Madagascar; Menabe, Sakalava peoples
Horn (buffalo), wood, glass, beads, fiber; H. 5 1/2 in. (13.97 cm)
Gift of Irwin and Marcia Hersey, 1995 (1995.549)
Sakalava peoples of southwestern Madagascar may ensure their health and safety by wearing a broad assortment of amulets called ody. Ody are prescribed and manufactured by ombiasy, a class of astrologers, diviners, and healers who employ their esoteric knowledge of the natural and spirit worlds to counteract the dangers that threaten their clients. Composed of potent materials collected from field, forest, and village, such ody serve as a form of defense against malevolent forces.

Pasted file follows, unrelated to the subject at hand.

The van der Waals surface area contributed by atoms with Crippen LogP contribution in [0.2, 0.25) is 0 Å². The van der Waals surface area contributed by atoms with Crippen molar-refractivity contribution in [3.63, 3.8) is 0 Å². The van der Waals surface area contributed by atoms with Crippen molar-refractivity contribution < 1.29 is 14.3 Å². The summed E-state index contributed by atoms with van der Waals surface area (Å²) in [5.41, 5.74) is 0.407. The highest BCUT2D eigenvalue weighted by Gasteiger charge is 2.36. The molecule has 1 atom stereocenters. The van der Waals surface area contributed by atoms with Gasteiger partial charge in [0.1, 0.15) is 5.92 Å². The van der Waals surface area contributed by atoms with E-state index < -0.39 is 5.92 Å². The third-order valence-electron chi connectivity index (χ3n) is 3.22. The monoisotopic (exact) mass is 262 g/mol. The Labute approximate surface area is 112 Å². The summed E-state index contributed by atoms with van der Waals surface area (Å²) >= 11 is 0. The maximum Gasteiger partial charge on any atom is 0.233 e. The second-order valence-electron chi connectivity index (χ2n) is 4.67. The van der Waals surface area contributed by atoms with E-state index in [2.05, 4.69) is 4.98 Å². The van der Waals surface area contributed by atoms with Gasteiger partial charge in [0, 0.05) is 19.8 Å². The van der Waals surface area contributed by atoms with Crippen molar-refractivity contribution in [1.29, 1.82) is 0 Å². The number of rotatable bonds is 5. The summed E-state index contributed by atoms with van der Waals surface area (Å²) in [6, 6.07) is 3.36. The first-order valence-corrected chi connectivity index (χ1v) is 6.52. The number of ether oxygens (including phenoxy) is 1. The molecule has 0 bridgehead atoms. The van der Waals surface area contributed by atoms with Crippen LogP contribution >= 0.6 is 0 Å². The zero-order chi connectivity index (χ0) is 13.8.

Ody created from the horns of zebu cattle, the distinctive crescent-horned and humpbacked cattle that form the basis for wealth and prestige in lowland Madagascar, were created to protect cattle thieves. Cattle thievery was highly ritualized in traditional Sakalava society, and was considered a test of masculine skill and bravery that signaled a youth's readiness for marriage. Called mohara, these ody intervened on their owners' behalf by rendering them invisible or by putting the zebus' owners to sleep. As in this example, the tip of the horn serves as a receptacle for powerful substances. The horn is sealed with a wooden stopper carved in the form of a human head and decorated with imported glass beads. Cotton thread, which in Sakalava belief has curative and protective powers, is wrapped in complex decorative patterns around the base of the horn. Hung at the neck or waist, this amulet was undoubtedly a source of protection for the young man who wore it.